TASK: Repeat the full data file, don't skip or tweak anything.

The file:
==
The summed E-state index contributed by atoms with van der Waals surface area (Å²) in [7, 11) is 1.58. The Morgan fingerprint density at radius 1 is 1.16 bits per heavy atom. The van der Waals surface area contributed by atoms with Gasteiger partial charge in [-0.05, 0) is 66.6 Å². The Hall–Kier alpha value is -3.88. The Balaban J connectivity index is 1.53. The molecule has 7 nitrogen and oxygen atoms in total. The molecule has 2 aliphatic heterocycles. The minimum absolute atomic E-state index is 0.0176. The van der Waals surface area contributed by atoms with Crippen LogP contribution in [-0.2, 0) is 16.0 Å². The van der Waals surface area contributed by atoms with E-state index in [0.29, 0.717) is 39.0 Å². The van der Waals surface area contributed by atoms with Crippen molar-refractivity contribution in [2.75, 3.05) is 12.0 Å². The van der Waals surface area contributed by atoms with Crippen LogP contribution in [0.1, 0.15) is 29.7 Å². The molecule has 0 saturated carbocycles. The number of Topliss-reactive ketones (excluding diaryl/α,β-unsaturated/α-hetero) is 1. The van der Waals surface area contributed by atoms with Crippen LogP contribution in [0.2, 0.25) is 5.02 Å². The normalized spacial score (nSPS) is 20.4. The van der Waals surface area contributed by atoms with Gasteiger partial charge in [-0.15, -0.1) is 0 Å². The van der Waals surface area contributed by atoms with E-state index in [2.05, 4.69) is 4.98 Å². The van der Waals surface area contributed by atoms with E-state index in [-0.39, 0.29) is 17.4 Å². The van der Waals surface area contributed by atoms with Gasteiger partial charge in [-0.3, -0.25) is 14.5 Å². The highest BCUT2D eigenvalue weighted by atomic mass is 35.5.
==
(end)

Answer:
The summed E-state index contributed by atoms with van der Waals surface area (Å²) in [7, 11) is 1.58. The Morgan fingerprint density at radius 1 is 1.16 bits per heavy atom. The van der Waals surface area contributed by atoms with Gasteiger partial charge in [-0.05, 0) is 66.6 Å². The Hall–Kier alpha value is -3.88. The Balaban J connectivity index is 1.53. The molecule has 7 nitrogen and oxygen atoms in total. The molecule has 2 aliphatic heterocycles. The minimum absolute atomic E-state index is 0.0176. The van der Waals surface area contributed by atoms with Crippen LogP contribution in [-0.2, 0) is 16.0 Å². The van der Waals surface area contributed by atoms with E-state index in [0.29, 0.717) is 39.0 Å². The van der Waals surface area contributed by atoms with Crippen molar-refractivity contribution in [2.75, 3.05) is 12.0 Å². The van der Waals surface area contributed by atoms with Crippen LogP contribution in [0.1, 0.15) is 29.7 Å². The molecule has 0 saturated carbocycles. The number of Topliss-reactive ketones (excluding diaryl/α,β-unsaturated/α-hetero) is 1. The van der Waals surface area contributed by atoms with Crippen LogP contribution in [0.2, 0.25) is 5.02 Å². The normalized spacial score (nSPS) is 20.4. The van der Waals surface area contributed by atoms with Gasteiger partial charge in [-0.15, -0.1) is 0 Å². The van der Waals surface area contributed by atoms with E-state index in [2.05, 4.69) is 4.98 Å². The van der Waals surface area contributed by atoms with E-state index in [-0.39, 0.29) is 17.4 Å². The van der Waals surface area contributed by atoms with Gasteiger partial charge in [-0.3, -0.25) is 14.5 Å². The highest BCUT2D eigenvalue weighted by atomic mass is 35.5.